Ed Reed finds himself in the crosshairs of the NFL again for a questionable hit.
Reed was one of three Ravens -- the fourth-most penalized team in the league and the only one with more than 1,000 penalty yards -- charged with personal foul calls in Sunday's 33-14 win vs. the New York Giants.
After reviewing the play, an NFL official with knowledge of the situation told CSN Baltimore that it was an "easy call" and that Reed's hit was illegal because it resulted in helmet-to-helmet contact.
Receiver Torrey Smith was flagged for a blindside block to the head and neck of linebacker Keith Rivers, negating a 13-yard gain by Ed Dickson. Left tackle Michael Oher was called for a chop block -- hitting a defender low while he’s engaged with another player –- on the same drive.
Reed was called for a hit on Victor Cruz in the fourth quarter. Cruz caught the ball near the sideline and the referees determined it was a hit to the head and neck.
“I don’t know what is going to come of it. I had the referee whispering into my ear on the second play. All I like to do is play the game,” Reed said. “I don’t really know what to do with that. I thought it was a decent hit.”
For Smith, replays showed he got in front of Rivers to deliver a block to his with his shoulder into the chest. There didn't appear to be any helmet-to-helmet contact.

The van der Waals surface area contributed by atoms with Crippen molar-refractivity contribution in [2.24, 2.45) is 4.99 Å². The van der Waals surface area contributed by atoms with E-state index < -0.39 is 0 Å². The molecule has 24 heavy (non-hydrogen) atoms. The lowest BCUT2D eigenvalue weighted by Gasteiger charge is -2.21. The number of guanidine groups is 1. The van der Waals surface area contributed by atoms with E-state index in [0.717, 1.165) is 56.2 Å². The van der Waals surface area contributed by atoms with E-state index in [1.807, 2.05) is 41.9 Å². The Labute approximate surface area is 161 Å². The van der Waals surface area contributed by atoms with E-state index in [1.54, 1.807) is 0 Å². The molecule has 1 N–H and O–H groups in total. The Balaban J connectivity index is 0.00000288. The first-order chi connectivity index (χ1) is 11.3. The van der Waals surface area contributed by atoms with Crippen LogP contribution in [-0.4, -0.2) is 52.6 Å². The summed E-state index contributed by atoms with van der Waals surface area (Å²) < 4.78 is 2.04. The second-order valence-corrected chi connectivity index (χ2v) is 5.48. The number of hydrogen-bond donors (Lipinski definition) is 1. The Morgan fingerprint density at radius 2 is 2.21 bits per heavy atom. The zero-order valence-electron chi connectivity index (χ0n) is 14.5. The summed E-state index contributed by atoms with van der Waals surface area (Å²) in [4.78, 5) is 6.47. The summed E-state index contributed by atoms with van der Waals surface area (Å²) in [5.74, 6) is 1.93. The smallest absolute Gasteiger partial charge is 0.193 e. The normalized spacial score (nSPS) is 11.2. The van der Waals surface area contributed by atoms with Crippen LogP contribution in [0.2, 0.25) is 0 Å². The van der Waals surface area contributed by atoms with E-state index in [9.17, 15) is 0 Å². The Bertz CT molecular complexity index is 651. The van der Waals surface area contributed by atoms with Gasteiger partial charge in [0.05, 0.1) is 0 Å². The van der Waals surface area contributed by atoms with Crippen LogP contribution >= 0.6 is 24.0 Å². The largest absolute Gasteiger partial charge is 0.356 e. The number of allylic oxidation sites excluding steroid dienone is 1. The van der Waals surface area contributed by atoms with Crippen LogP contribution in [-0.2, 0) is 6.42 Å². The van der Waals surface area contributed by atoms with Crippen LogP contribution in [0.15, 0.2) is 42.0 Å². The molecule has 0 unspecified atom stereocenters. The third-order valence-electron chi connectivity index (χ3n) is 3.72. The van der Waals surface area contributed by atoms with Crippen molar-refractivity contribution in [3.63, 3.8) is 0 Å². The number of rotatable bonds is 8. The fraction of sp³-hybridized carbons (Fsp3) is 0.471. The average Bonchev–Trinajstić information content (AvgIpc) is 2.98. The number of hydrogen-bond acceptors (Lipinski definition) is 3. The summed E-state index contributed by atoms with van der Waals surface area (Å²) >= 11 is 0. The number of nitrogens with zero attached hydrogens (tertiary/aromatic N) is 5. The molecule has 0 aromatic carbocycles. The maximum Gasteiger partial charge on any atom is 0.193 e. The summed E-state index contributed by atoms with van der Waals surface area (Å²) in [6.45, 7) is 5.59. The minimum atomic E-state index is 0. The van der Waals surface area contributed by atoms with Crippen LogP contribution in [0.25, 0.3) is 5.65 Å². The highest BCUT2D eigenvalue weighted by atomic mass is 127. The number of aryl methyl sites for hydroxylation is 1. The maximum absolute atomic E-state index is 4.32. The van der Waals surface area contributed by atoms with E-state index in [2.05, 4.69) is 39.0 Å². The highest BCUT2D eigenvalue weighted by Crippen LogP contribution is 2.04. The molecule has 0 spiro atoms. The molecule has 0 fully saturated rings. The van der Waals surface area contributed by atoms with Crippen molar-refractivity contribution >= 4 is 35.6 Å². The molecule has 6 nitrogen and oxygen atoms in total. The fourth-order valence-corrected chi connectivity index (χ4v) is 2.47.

Reed’s hit began with a shoulder to the chest of Cruz, but on the follow through is where he may have made the helmet contact.
In a Week 11 win at the Pittsburgh Steelers, Reed was called for a helmet-to-helmet hit on receiver Emmanuel Sanders as he made a catch on the sideline.
He initially was suspended by Merton Hanks, NFL vice president of football operations, for having his third violation in three seasons. The suspension would’ve included the loss of an entire week’s salary of $423,529, a week-long ban from practice and the team’s training facility and Reed would’ve missed a Nov. 25 game at the San Diego Chargers.
But the penalty was appealed by Reed. That led to a review by Ted Cottrell, a hearing officer who is paid by the league and NFL Player’s Association. Reed’s suspension was lifted and he was given a warning and just a $50,000 fine instead.
Cottrell wrote a letter to Reed after his decision: "I have determined that your actions were egregious and warrant significant discipline. However, I do not believe that your actions were so egregious as to subject you to a one-game suspension without pay. Player safety is the league's primary concern in the formation of playing rules and all players are expected to adhere to those rules or face disciplinary action. I hope in the future you will focus on ensuring that your play conforms to the rules."
If Reed does get suspended for the regular-season finale at the Cincinnati Bengals it comes at a time where he was unlikely to play much anyway.
The Ravens clinched the AFC North with Sunday’s victory and their postseason status isn’t impacted by the outcome of the Bengals game.
Of course, he’ll be almost $500,000 lighter in the pocketbook for the season.